Anna Karenina Tom Stoppard Joe Wright

Joe Wright’s polished adaptation of Pride and Prejudice (05) readied him for the convergence of the intimate and the spectacular in Atonement (07), his mobile camerawork prompting comparisons, visually if not thematically, to Max Ophuls. What’s more, Keira Knightley was pleasingly irate in both films, so all augured well for the director and the star’s attempt on Tolstoy’s 800-page masterwork.

However, the fateful decision was made by Wright (not Tom Stoppard, whose script was unaffected) to set the Moscow and St. Petersburg scenes in a decrepit theater— a metaphor, presumably, for an era and a class that, like Anna’s adulterous passion for her pretty young Vronsky (Aaron Taylor-Johnson), is doomed. These episodes, unfortunately abetted by several overly rhetorical performances, pale in comparison with the naturalistic rural sequences featuring the non-transgressive love of Levin (Domhnall Gleeson) and his bride, Kitty (Alicia Vikander), whose gentle altruism makes Anna seem like a raging sexual narcissist.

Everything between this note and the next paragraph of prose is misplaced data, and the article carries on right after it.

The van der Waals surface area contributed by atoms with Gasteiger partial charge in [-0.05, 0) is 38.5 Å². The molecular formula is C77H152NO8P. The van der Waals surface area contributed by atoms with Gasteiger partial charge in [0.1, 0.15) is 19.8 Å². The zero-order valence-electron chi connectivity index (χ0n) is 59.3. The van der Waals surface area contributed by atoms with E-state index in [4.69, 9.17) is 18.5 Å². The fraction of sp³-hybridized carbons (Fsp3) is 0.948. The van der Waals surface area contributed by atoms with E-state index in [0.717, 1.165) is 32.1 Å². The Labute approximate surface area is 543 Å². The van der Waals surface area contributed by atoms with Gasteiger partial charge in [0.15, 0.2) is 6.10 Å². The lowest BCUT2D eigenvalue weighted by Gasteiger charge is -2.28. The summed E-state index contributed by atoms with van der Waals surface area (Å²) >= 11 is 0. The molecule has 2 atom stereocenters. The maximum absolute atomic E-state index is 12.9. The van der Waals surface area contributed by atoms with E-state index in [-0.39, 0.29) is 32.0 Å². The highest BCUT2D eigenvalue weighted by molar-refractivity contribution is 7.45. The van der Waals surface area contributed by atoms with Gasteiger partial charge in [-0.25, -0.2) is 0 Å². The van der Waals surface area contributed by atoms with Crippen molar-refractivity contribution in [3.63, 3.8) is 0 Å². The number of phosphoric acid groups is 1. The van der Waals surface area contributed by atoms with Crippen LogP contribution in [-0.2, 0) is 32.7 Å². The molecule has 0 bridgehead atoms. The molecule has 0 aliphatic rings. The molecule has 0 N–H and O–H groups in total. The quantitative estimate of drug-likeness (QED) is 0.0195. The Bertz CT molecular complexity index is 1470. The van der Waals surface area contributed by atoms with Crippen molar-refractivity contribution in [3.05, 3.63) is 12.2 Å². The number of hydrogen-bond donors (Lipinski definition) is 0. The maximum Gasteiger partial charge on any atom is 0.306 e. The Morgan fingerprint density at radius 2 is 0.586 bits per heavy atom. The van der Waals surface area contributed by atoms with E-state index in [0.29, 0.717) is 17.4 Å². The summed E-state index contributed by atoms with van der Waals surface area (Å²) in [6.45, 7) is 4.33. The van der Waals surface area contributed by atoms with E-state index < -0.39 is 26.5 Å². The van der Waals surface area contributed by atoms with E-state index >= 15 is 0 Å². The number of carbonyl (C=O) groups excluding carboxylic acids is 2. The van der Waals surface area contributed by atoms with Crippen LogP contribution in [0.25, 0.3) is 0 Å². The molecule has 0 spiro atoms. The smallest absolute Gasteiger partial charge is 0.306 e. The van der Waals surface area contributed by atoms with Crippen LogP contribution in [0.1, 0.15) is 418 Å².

The other problem is the star. If Knightley’s propensity for face-pulling suited her rendering of sexual hysteria in A Dangerous Method, here it reveals a lack of sophistication. Jude Law shows much greater depth as Karenin and is not unsympathetic as a cuckold doing what he can to salvage his pride in an unforgiving society. The look is gorgeous, of course, but seldom has so much aestheticization served so much heartlessness.